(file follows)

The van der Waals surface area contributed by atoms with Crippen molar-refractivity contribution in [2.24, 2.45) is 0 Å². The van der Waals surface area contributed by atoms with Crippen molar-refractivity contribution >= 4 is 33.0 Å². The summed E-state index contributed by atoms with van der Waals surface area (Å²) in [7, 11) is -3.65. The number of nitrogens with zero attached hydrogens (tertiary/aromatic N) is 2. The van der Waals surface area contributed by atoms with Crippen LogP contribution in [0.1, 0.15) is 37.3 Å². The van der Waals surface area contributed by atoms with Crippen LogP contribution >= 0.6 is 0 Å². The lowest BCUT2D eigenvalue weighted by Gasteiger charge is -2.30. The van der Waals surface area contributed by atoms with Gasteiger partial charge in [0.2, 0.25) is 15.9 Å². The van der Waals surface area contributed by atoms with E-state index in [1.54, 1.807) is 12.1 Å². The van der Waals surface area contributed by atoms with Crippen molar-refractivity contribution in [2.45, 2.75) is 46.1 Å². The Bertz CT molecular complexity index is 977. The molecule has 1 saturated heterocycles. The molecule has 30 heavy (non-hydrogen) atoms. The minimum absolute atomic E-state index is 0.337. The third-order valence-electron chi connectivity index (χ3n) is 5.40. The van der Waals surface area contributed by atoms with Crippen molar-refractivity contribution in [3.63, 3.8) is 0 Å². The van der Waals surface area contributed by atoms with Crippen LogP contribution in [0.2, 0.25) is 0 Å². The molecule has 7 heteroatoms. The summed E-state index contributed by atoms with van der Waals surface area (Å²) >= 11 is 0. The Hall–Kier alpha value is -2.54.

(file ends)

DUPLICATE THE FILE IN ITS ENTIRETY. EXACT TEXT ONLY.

The van der Waals surface area contributed by atoms with Crippen molar-refractivity contribution in [2.24, 2.45) is 0 Å². The van der Waals surface area contributed by atoms with Crippen molar-refractivity contribution >= 4 is 33.0 Å². The summed E-state index contributed by atoms with van der Waals surface area (Å²) in [7, 11) is -3.65. The number of nitrogens with zero attached hydrogens (tertiary/aromatic N) is 2. The van der Waals surface area contributed by atoms with Crippen LogP contribution in [0.1, 0.15) is 37.3 Å². The van der Waals surface area contributed by atoms with Crippen LogP contribution >= 0.6 is 0 Å². The lowest BCUT2D eigenvalue weighted by Gasteiger charge is -2.30. The van der Waals surface area contributed by atoms with Gasteiger partial charge in [0.2, 0.25) is 15.9 Å². The van der Waals surface area contributed by atoms with E-state index in [1.54, 1.807) is 12.1 Å². The van der Waals surface area contributed by atoms with Crippen molar-refractivity contribution in [2.45, 2.75) is 46.1 Å². The Bertz CT molecular complexity index is 977. The molecule has 1 saturated heterocycles. The molecule has 30 heavy (non-hydrogen) atoms. The minimum absolute atomic E-state index is 0.337. The third-order valence-electron chi connectivity index (χ3n) is 5.40. The van der Waals surface area contributed by atoms with Crippen molar-refractivity contribution in [3.63, 3.8) is 0 Å². The van der Waals surface area contributed by atoms with Crippen LogP contribution in [0.2, 0.25) is 0 Å². The molecule has 7 heteroatoms. The summed E-state index contributed by atoms with van der Waals surface area (Å²) >= 11 is 0. The Hall–Kier alpha value is -2.54.